If a worker refuses to take the COVID vaccine, is that misconduct?

Tribunal weighs in on hospital employee disqualified for EI after being dismissed

If a worker refuses to take the COVID vaccine, is that misconduct?

The Social Security Tribunal of Canada (SST) recently dealt with a worker on the verge of disqualification from receiving her employment insurance (EI) benefits.

She was in danger of having her entitlements stripped after being told that non-vaccination was considered “misconduct” at the workplace.

The employee was first suspended, then eventually lost her job. Her employer said that “she was let go” because she decided not to get vaccinated for COVID-19 as was required by her employer’s vaccination policy.

Even though the employee did not dispute the incident, she said that despite her employer’s vaccination policy, her decision not to be vaccinated wasn’t misconduct.

The Canada Employment Insurance Commission (Commission) accepted the employer’s reason for the dismissal and determined that the employee lost her job because of misconduct. The commission then decided to disqualify her from receiving EI benefits.

The company’s policy

The employee worked in an administrative role for a hospital. The employer instituted a COVID-19 vaccination policy that required all employees to show proof of vaccination or authorized exemption by Sep. 7, 2021. Any employee who had not shown proof of full vaccination or exemption by Oct. 28, 2021, would be placed on unpaid leave of absence.

If no evidence of beginning the vaccination regime or exemption were presented by Nov. 12, 2021, then the employee would be dismissed.

According to records, the policy contained no other options for continued employment.

The employee submitted and testified that she was provided a copy of the policy by email and understood its requirements. She admitted that “it was her choice not to be vaccinated.”

Was it misconduct?

The employee argued that “her actions were not misconduct.” She said she was placed on an unpaid leave of absence and lost her job because she did not provide proof of vaccination or authorized exemption by the deadline established by her employer in its COVID-19 vaccination policy.

She admitted that she was not vaccinated but “had a good reason for not doing so.”

According to the SST, employees can’t get EI benefits if they lose their job because of misconduct. This applies when the employer has let them go or suspended them.

In its decision, the SST said that to prove misconduct:

  • The conduct has to be willful. This means that the conduct was conscious, deliberate, or intentional.
  • Misconduct also includes conduct that is so reckless that it is “almost willful.”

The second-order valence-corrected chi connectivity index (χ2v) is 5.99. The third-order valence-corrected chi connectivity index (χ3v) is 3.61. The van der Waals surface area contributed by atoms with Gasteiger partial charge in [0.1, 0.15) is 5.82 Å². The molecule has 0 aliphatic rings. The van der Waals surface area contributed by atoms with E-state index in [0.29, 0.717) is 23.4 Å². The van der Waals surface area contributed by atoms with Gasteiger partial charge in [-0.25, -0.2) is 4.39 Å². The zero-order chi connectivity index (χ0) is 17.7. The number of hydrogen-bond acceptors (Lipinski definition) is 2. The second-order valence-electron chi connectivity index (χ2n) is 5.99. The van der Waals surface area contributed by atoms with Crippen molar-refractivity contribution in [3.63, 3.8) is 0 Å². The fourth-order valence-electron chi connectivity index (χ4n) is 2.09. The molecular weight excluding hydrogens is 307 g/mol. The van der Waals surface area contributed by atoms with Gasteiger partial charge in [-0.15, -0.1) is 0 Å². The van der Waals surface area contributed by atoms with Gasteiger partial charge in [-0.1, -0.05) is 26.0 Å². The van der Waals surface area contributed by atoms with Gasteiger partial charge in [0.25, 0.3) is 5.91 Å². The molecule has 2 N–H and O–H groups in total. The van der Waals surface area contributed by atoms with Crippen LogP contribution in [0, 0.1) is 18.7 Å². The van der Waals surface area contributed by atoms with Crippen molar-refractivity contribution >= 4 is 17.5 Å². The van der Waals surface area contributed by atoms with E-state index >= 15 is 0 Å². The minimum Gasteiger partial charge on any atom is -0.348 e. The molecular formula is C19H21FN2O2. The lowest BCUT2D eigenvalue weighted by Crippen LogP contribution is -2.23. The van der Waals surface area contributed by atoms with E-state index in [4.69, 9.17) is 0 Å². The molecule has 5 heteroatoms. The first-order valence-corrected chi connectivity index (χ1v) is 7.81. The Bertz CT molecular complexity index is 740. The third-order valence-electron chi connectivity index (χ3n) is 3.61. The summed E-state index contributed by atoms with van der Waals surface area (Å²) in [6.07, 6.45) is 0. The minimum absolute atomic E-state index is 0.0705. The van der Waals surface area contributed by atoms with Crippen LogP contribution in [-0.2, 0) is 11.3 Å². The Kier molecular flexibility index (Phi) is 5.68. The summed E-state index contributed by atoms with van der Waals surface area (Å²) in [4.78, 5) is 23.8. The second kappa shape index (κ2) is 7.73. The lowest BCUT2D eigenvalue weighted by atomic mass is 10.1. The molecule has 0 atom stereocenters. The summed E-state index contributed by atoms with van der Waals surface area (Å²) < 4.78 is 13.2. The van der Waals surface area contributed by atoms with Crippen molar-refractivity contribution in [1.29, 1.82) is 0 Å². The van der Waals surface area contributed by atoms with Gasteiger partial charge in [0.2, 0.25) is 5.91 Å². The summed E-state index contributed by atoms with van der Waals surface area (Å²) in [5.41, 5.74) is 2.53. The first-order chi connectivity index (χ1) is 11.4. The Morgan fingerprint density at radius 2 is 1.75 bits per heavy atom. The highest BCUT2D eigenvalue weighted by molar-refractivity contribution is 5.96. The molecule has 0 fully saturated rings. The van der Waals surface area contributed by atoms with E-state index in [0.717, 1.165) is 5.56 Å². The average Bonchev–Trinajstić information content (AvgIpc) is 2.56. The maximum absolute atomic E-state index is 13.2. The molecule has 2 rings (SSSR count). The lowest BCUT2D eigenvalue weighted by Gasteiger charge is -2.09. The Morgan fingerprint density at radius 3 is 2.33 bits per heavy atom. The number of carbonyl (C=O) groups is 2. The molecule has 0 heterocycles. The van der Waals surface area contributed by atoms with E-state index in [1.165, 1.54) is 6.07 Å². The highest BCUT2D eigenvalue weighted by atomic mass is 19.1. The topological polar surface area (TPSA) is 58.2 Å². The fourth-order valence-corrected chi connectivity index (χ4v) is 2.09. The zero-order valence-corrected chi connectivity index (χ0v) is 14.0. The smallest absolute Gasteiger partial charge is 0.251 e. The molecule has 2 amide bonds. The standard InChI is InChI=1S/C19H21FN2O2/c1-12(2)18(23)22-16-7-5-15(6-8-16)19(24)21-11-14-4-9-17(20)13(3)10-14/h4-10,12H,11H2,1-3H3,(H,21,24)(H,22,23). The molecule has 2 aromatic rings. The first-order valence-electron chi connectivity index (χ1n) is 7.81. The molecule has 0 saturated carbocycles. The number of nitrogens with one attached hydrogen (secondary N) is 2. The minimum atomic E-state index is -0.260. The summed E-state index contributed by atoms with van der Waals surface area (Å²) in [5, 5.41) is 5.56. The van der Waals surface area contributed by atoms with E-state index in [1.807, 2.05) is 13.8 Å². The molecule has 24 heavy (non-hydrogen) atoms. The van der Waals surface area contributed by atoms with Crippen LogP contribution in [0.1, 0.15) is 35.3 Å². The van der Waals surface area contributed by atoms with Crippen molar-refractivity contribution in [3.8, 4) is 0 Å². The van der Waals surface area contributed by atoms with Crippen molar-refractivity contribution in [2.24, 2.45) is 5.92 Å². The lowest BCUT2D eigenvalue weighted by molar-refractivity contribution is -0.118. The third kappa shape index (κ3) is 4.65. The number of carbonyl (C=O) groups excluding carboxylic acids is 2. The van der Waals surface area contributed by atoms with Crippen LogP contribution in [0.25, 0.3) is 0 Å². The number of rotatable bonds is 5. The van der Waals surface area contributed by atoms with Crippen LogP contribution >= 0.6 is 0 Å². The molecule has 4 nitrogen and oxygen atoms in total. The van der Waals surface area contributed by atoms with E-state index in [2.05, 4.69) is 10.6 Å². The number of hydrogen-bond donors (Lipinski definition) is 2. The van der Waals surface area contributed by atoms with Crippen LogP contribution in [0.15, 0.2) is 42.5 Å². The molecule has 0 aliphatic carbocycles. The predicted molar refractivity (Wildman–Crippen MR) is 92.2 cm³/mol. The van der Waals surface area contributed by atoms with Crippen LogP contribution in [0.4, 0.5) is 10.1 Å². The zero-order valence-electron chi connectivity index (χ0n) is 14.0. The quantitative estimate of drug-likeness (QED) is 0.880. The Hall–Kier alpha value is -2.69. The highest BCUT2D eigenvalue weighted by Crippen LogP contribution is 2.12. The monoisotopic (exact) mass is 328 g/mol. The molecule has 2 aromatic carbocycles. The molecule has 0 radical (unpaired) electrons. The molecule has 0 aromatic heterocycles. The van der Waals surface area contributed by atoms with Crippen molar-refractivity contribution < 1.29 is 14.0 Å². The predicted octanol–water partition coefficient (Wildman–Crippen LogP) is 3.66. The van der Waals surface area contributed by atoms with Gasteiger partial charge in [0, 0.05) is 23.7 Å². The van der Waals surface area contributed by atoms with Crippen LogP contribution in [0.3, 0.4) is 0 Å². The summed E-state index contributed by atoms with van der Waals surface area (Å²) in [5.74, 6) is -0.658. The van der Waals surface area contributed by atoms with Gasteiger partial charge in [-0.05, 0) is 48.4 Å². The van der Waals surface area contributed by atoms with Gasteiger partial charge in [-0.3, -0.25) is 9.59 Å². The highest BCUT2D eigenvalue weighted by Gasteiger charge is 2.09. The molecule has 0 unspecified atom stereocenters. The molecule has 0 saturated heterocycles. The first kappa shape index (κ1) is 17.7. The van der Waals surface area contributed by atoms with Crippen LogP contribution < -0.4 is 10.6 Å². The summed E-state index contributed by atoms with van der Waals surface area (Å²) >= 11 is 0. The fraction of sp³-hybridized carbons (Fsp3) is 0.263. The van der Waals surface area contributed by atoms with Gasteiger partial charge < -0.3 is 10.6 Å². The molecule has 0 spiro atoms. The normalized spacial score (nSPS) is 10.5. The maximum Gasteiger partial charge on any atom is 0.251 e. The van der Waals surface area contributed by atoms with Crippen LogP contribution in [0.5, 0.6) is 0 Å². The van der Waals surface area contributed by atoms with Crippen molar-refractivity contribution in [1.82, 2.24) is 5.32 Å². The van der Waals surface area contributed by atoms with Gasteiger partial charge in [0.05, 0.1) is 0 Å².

• The employee doesn’t have to have wrongful intent (in other words, she doesn’t have to mean to be doing something wrong) for her behaviour to be misconduct under the law.
  • There must be a breach on an expressed or implied duty arising out of her employment contract.
  • The employee knew or should have known that her conduct could get in the way of carrying out her duties toward her employer and that there was a real possibility of being let go because of that.

The SST said that the commission had presented no evidence of any expressed (explicit) requirement that the employee accepted vaccination for COVID-19 arising out of her employment agreement.

“In fact, the [agreement] expressly details that employees have the right to refuse any recommended or required vaccination,” it said.

Bodily integrity

Additionally, it noted that the employee “was clear that she was not defying her employer by choosing not to get vaccinated but simply expressing her interest in protecting her health.”

“She raises the allegation that the employer failed to accommodate the security of her bodily integrity, according to law. She added that she attempted to maintain her job by proposing options such as continuing with testing and other transmission limiting protocols, but the employer rejected her offer,” the SST said.

In its decision, the tribunal emphasised the employee’s right to bodily autonomy.

“It is both well-founded and long recognized in Canadian common law that an individual has the right to control what happens to their bodies. The individual has the final say in whether they accept any medical treatment,” the tribunal said.

Thus, it ruled that the employee did not commit any misconduct, nor did she breach any expressed or implied duty arising out of her employment agreement.

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